Thursday, January 25, 2007

Symantec warns of newsletters and "legitimate" advertising being hijacked!

Viagra with your Fantasy Football?

Spam is getting worse than ever, and a lot of spam filters don't seem to be stopping it. Even worse, legitimate mail is being designated as "spam" and placed in "bulk folders."

I find myself having to review my "bulk folder," daily.

Symantec is reporting a new "sneaky" spam tactic being seen out there. Legitimate newsletters and advertising from well known organizations, such as Walmart and ESPN are having ads for Viagra (example) inserted into their publications and sent out as if they are affiliated with the product.

In essence, the spammers are "hijacking" legitimate publications.

As reported in the Symantec Security Response blog by Kelly Conley:

We've noticed a tricky new spam tactic occurring recently and thought we'd share it with you. It’s always exciting when a new spamming technique comes along and it’s even more exciting when our filtering capabilities are successful against it. Most users running our product will not have seen this. Spam filtering can still protect you from this “new spam technique,” but, even if you have seen it or even opened it, you probably gave it a one-two glance and wondered “Eh? This isn't what I thought it was.”

The headers are legit – coming from a newsletter or ad that you have signed up for. You should be receiving this mail, right? Nope, it's a spam email. Look closer. There at the top of the page. It's an ad for something entirely different than what you thought was going to be in that email.

Kelly's full post, here.

Symantec's researchers have noted these "faux" (fake) images inserted on legitimate pages, or when the page is accessed - a "pop in" spam message appears moments later. They've also noted that the spammers seem to be able to control how many messages are sent out. No more than one a day is sent to any particular e-mail address -- and a different legitimate newsletter, or retailer is used each time.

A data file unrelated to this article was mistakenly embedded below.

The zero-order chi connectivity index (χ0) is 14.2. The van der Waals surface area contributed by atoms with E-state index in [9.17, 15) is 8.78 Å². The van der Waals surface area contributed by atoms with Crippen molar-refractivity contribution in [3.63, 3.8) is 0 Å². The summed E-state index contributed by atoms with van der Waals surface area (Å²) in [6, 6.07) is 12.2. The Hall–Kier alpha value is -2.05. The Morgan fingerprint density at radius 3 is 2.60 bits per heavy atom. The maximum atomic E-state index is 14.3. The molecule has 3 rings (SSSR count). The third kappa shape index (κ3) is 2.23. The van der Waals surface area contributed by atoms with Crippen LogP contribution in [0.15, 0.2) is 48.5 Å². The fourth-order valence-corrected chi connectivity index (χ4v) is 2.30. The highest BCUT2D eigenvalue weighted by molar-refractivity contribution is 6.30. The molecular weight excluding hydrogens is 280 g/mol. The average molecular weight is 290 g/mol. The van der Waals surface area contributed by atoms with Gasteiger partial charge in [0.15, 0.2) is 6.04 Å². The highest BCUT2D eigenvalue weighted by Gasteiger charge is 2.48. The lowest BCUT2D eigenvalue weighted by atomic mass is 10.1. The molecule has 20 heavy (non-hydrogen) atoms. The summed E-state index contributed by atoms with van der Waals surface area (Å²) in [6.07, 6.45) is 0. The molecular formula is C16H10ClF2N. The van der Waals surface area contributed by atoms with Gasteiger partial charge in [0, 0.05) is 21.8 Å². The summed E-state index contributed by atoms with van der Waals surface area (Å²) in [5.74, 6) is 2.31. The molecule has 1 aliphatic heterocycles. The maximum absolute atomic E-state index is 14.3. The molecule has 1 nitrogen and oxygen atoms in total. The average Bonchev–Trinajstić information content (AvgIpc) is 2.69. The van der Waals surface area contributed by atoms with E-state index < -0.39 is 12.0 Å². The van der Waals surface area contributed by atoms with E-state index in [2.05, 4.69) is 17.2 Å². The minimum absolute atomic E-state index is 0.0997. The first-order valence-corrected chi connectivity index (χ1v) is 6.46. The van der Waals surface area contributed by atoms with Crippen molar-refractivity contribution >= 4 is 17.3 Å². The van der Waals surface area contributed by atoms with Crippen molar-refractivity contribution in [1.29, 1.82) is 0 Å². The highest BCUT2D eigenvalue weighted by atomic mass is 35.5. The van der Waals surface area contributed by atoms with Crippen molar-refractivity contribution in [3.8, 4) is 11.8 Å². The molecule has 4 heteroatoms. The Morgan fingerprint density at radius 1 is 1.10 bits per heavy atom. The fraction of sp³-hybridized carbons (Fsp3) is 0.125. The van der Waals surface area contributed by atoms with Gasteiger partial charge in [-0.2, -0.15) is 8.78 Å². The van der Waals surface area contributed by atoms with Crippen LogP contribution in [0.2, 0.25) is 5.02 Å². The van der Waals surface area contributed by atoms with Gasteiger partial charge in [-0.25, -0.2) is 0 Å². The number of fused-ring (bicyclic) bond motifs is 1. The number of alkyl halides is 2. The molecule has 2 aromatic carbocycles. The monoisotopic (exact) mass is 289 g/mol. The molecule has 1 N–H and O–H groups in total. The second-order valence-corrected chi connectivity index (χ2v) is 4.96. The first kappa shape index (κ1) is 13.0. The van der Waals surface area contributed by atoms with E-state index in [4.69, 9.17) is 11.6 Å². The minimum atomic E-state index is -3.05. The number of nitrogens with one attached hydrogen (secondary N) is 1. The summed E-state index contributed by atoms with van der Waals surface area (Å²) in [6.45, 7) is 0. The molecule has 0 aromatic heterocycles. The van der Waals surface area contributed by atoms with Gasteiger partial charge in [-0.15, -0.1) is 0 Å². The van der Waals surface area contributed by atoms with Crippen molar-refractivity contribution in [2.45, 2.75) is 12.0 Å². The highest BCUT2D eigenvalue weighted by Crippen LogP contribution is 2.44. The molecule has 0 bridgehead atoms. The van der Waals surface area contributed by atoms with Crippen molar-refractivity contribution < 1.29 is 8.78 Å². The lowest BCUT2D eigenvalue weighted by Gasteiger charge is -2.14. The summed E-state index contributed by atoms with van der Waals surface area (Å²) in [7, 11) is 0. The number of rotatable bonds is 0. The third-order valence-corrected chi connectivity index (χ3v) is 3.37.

According to the researchers, the motivation behind this is to (probably) make the reader more likely to read the message (believe it's credible). This method is possibly also used to in an attempt to trick a lot of the spam filters out there.

The good news is that - according to Kelly - Symantec's filters appear to be catching almost all of this.

A lot of us laugh at spammers and their "seemingly ridiculous" advertising, but the sad truth is, they wouldn't be sending it out if unless some people were falling for it. And that person might be one of your grandparents, or "younger relatives."

Even worse, the products they are "hawking" are questionable and in some instances, dangerous. In addition to this, spam is also used as a means to hook "victims" into all the various Internet scams that I frequently write about.

Symantec covers this issue "online fraud" (and others) on their blog, here.

Screenshot (below) of Kohl's ad being hijacked to sell drugs

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